Best Tents of 2022: Buying Guide & Reviews

Last Updated: February 2022

A tent is one of the most important pieces of gear you can have when you spend time outside. However, a quality tent is a significant investment, so it’s crucial that you get one that’s perfect for your needs.

We know how difficult it is to find the right shelter for your future adventures since there are so many great options out there today.

To get you started, we’ve reviewed the top performers in each tent category right here for you to check out.

We have also crafted a detailed buying guide covering the different types of tents and what to look for.  Jump to Buying Guide.

Quick Recommendations

TL;DR - Here are the best tents on the market.

Best Backpacking Tent - MSR Hubba Hubba NX 2


  • MSRP: $449.95
  • Sleeping Capacity: 2
  • Floor Area: 29 sq. ft (2.69 sq. m)
  • Pack Weight: 3lb 14oz (1.76kg)
  • Doors: 2
  • Peak Height: 39 in (100cm)
  • Other Sizes: 1P,  3P, 4P

What We Like:

  • Very packable
  • Can be stripped down for an even lighter shelter option
  • Two large doors with vestibules for gear storage and easy entry/exit

What We Don’t Like:

  • Expensive for a 2 person tent
  • Can feel a bit tight with two people and a lot of gear

The MSR Hubba Hubba NX 2 is an award-winning two-person backpacking tent that’s perfect for any extended overnight adventure. It has a maximum pack weight of 3lb 14oz (1.76kg) but can be trimmed down to just 3lbs (1.36kg) for light and fast trips into the mountains.

The tent uses burly Easton Syclone Poles, made from aerospace composite materials. This provides them with the robustness they need to withstand heavy winds while remaining light enough for easy transport.

For added weather-resistance, the Hubba Hubba uses an Xtreme Shield Waterproof Coating. This helps prevent water from seeping through the fabric during heavy rainstorms. Both of the tent’s large StayDry doors also have built-in rain gutters and sizable vestibules for maximum protection.

Where this tent really shines, though, is in its packability. The tent can be rolled up into its very small 18x6 inch (46x15 cm) stuff sack for easy transport. You can even set up the Hubba Hubba with just the fly, poles, and a ground tarp to cut weight.

Finally, when it comes to durability, the Hubba Hubba is top-notch. It’s made using a 30D ripstop nylon floor with a 3000mm Xtreme Shield polyurethane coating. This means it’s strong enough to hold up after years of use in the outdoors.

Best Backpacking Tent Runner-up: Marmot Limelight 2

The Marmot Limelight 2 offers a lot of the same great features of the MSR Hubba Hubba NX 2 at nearly half the price. It also has a bit more living space and a slightly higher center height for added comfort. However, the Limelight is heavier than the Hubba Hubba because it uses thicker materials for the floor and the fly.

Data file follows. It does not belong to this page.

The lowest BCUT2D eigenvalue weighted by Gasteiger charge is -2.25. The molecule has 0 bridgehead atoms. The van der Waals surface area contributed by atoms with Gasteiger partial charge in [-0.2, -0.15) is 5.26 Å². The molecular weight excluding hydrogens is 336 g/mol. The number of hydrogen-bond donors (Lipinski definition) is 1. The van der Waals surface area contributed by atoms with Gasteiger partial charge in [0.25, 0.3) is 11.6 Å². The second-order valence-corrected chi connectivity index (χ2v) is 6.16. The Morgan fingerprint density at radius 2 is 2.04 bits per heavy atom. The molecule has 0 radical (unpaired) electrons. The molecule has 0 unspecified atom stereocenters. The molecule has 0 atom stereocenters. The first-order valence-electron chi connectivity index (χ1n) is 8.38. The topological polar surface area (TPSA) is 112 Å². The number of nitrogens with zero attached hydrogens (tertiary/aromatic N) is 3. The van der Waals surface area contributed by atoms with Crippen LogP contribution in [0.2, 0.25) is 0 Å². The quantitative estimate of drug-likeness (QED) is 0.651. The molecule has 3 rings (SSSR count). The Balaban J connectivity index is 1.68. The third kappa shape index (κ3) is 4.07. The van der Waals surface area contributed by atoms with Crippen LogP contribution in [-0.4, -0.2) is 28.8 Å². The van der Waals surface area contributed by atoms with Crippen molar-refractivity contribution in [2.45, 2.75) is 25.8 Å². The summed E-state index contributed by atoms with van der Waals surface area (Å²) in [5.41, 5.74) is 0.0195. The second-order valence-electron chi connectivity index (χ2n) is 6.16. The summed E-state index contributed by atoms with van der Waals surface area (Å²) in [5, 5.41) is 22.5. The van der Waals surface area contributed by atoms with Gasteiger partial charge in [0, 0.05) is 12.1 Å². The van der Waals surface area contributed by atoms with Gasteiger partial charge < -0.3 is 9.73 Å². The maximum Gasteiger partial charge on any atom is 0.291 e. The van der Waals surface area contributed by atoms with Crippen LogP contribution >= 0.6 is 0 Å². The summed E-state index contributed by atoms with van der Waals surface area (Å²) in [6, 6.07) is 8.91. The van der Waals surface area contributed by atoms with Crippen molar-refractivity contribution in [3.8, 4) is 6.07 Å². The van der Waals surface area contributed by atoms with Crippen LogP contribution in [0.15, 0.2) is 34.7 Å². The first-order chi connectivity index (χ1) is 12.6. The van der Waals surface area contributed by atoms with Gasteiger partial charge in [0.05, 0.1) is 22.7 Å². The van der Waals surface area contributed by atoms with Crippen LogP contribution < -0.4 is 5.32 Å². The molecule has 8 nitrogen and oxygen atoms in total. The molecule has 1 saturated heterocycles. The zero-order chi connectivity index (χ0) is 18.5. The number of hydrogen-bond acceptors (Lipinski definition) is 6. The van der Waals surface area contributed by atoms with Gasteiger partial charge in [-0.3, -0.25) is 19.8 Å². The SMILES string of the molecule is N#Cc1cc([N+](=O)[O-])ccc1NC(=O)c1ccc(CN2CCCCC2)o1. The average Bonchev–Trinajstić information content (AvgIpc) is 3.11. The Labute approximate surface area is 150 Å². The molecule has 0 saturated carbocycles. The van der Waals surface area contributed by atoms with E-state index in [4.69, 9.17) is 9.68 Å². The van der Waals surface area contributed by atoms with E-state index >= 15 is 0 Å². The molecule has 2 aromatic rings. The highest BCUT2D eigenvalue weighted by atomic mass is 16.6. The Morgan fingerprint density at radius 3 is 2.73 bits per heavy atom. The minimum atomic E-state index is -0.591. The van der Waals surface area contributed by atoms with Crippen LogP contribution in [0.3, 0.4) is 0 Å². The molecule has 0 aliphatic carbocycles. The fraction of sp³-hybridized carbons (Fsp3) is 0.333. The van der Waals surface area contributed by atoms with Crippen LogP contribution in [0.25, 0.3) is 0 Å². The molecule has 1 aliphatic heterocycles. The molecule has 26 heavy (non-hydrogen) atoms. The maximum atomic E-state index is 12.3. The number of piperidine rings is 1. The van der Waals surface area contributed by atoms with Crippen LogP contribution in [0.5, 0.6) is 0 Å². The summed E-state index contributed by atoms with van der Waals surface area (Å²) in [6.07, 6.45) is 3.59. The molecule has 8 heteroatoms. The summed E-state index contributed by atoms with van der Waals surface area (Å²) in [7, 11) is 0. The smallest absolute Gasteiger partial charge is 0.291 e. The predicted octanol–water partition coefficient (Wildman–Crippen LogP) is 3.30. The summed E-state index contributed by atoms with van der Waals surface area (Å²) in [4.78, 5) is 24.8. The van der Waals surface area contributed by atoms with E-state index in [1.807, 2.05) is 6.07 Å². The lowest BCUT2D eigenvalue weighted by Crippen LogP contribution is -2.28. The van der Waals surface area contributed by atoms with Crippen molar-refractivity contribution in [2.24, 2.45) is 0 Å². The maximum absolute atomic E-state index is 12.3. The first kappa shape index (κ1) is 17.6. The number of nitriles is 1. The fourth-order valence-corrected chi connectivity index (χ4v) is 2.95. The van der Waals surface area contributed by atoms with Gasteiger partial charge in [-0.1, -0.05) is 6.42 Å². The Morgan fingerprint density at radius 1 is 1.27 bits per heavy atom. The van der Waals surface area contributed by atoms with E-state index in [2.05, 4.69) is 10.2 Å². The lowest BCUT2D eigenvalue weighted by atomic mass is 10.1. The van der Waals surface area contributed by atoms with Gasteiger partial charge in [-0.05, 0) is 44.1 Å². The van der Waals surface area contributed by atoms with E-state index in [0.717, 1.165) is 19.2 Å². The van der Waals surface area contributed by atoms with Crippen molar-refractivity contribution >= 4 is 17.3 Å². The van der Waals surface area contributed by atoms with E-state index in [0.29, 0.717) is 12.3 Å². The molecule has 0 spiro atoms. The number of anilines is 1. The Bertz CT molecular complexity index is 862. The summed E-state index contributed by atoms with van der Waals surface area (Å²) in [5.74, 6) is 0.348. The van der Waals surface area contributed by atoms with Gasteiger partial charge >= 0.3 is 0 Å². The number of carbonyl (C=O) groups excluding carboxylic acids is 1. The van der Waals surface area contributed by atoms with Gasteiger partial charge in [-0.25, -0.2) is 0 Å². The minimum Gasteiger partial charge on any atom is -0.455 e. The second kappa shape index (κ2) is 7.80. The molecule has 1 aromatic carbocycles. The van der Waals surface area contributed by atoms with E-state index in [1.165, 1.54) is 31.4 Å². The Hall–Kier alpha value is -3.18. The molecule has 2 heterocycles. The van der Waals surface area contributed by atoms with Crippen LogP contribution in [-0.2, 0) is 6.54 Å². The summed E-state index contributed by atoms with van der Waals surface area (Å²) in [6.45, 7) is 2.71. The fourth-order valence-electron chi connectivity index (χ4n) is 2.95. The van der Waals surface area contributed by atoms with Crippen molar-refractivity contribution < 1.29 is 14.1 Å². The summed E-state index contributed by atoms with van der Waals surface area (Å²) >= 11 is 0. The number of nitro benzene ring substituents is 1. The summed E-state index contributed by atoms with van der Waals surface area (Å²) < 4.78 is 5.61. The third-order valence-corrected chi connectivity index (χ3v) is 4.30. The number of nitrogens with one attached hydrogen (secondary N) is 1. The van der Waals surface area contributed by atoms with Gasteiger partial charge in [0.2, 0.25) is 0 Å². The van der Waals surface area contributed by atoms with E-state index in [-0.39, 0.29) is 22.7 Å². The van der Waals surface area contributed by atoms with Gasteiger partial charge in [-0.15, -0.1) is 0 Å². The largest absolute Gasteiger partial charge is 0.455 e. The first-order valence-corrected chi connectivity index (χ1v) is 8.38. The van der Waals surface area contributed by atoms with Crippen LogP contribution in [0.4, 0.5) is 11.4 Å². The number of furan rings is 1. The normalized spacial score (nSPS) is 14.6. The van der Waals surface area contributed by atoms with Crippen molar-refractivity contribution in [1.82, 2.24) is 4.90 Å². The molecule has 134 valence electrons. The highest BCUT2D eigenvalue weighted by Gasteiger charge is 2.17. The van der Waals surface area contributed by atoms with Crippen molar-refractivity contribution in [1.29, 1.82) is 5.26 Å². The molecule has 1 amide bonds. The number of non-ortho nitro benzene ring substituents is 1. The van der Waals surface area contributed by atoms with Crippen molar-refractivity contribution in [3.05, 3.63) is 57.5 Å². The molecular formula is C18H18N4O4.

For budget conscious backpackers, check out our review of the Naturehike Cloud-Up Tent.

Best Ultralight Tent - Nemo Hornet Elite Ultralight 2


  • MSRP: $499.95
  • Sleeping Capacity: 2
  • Floor Area: 27.3 sq. ft (2.5 sq. m)
  • Pack Weight: 2lb 1oz (935g)
  • Doors: 2
  • Peak Height: 37 in (94cm)
  • Other Sizes: 1P

What We Like:

  • Very lightweight with options to strip down the tent further
  • Two doors and vestibules
  • Easy to set up with hub pole design

What We Don’t Like:

  • Very expensive
  • Fabric is very thin, so care is needed not to damage the tent

When it comes to ultralight backpacking, the Nemo Hornet Elite Ultralight 2 is hard to beat. Unlike many lightweight tents, the Hornet Elite doesn’t skimp on functionality. It has all the features you need for a comfortable outdoor living experience.

The tent has a maximum packed weight of 2lb 1oz (935g) but can be pared down even further to just 1lb 11oz (779g) for ultra-minimalists. It achieves these magnificent weight savings using an ultra-fine 7D ripstop nylon fabric. The fabric is even treated with a silicone water repellent for added weather-resistance.

This tent uses DAC Featherlite poles that combine weight savings with durability. It also has a unique Flybar volumizing pole clips and volumizing guy outs that add plenty of interior space for maximum comfort.

For protection from the bugs, the Hornet Elite has black no-see-um mesh that is clear enough for great stargazing at night. It also has two doors and two vestibules, which allow for easy access and gear storage.

One of the best features of this tent is Nemo’s Divvy stuff sack. This sack makes it super easy to split the tent up between two hiking patterns for simplified weight savings on the trail.

Best Ultralight Tent Runner-up: Big Agnes Copper Spur HV UL 2

The Big Agnes Copper Spur HV UL 2 is a slightly more affordable and marginally heavier alternative to the Nemo Hornet Elite. However, where the Copper Spur really shines is in the world of livability. It has more interior space than the Hornet Elite and two vestibules that can be converted into awnings. 

Best Car Camping Tent - Nemo Wagontop 4


  • MSRP: $499.95
  • Sleeping Capacity: 4
  • Floor Area: 69.4 sq ft (6.5 sq. m)
  • Pack Weight: 20lbs 1oz (9.1kg)
  • Doors: 1
  • Peak Height: 80 in (203cm)
  • Other Sizes: 6P, 8P

What We Like:

  • Very spacious interior with a high ceiling height
  • Huge vestibule for plenty of gear storage options
  • Lots of ventilation and great views through panoramic windows

What We Don’t Like: